Thursday, 3 September 2009

More Khmer Rouge leaders could face trial

Cambodian farmer Penh Khen, centre, cries after a tour this week of a former Khmer Rouge prison, now turned into a genocide museum in Phnom Penh, the capital. (Heng Sinith/Associated Press)

More former Khmer Rouge leaders could face charges before a United Nations-backed tribunal after the court agreed Wednesday that investigations can be opened into additional suspects.

The decision could put the tribunal on a collision course with Cambodian Prime Minister Hun Sen, who has repeatedly said prosecutions should be confined to the five suspects already charged and suggested that he would end UN participation in the trials if the number were expanded.

A long-awaited first trial against the Khmer Rouge's chief jailer opened in March for war crimes and crimes against humanity. A joint trial with four other senior officials, currently in detention, is expected in the next year or two.

The tribunal is seeking justice for the estimated 1.7 million people who died in Cambodia from execution, overwork, disease and malnutrition as a result of the communist regime's radical policies while in power from 1975-79.

Cambodia and the United Nations created the tribunal last year under an agreement they reached in 2003. It is an unprecedented hybrid that brings together domestic and foreign judges and prosecutors who operate under the Cambodian judicial system, which is often criticized as weak, corrupt and susceptible to political manipulation.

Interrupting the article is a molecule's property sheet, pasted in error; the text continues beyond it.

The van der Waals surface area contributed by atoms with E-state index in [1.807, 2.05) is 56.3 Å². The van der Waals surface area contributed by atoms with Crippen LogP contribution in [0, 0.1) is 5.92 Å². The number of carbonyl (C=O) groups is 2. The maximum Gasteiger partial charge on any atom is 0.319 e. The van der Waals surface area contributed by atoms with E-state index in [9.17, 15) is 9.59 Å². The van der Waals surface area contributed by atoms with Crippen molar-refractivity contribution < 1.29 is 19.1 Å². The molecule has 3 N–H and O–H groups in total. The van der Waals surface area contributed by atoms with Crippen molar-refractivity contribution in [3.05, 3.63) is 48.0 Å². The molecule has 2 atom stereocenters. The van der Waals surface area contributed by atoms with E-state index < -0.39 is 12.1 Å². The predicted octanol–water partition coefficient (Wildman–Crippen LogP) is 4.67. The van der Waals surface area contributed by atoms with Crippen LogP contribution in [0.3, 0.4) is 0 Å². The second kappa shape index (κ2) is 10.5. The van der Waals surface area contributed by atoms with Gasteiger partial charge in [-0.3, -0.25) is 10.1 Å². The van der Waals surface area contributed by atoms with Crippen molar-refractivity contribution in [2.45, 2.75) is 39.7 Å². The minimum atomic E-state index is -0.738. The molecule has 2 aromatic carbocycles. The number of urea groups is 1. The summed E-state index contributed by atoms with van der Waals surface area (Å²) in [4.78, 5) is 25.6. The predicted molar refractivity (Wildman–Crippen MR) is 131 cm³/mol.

Lars Olsen, the tribunal's spokesman for legal issues, said Wednesday's announcement was a first step in a long process and does not necessarily mean more suspects will face trial.

What it did was resolve, at least for now, a major internal disagreement between Cambodian and international co-prosecutors over whether to expand the trials. The international co-prosecutor can now ask investigating judges to open investigations into additional suspects.

"It is important to say this does not automatically mean there will be more prosecutions," Olsen said. "It means [the international prosecutor] is no longer barred by the disagreement with Cambodian colleagues."

The dispute was one of many that has delayed and complicated proceedings at the tribunal.

Critics allege that Hun Sen has sought to limit the tribunal's scope because other potential defendants are now his political allies. Hun Sen served as a Khmer Rouge officer and many of his major political allies are also former members of the group.

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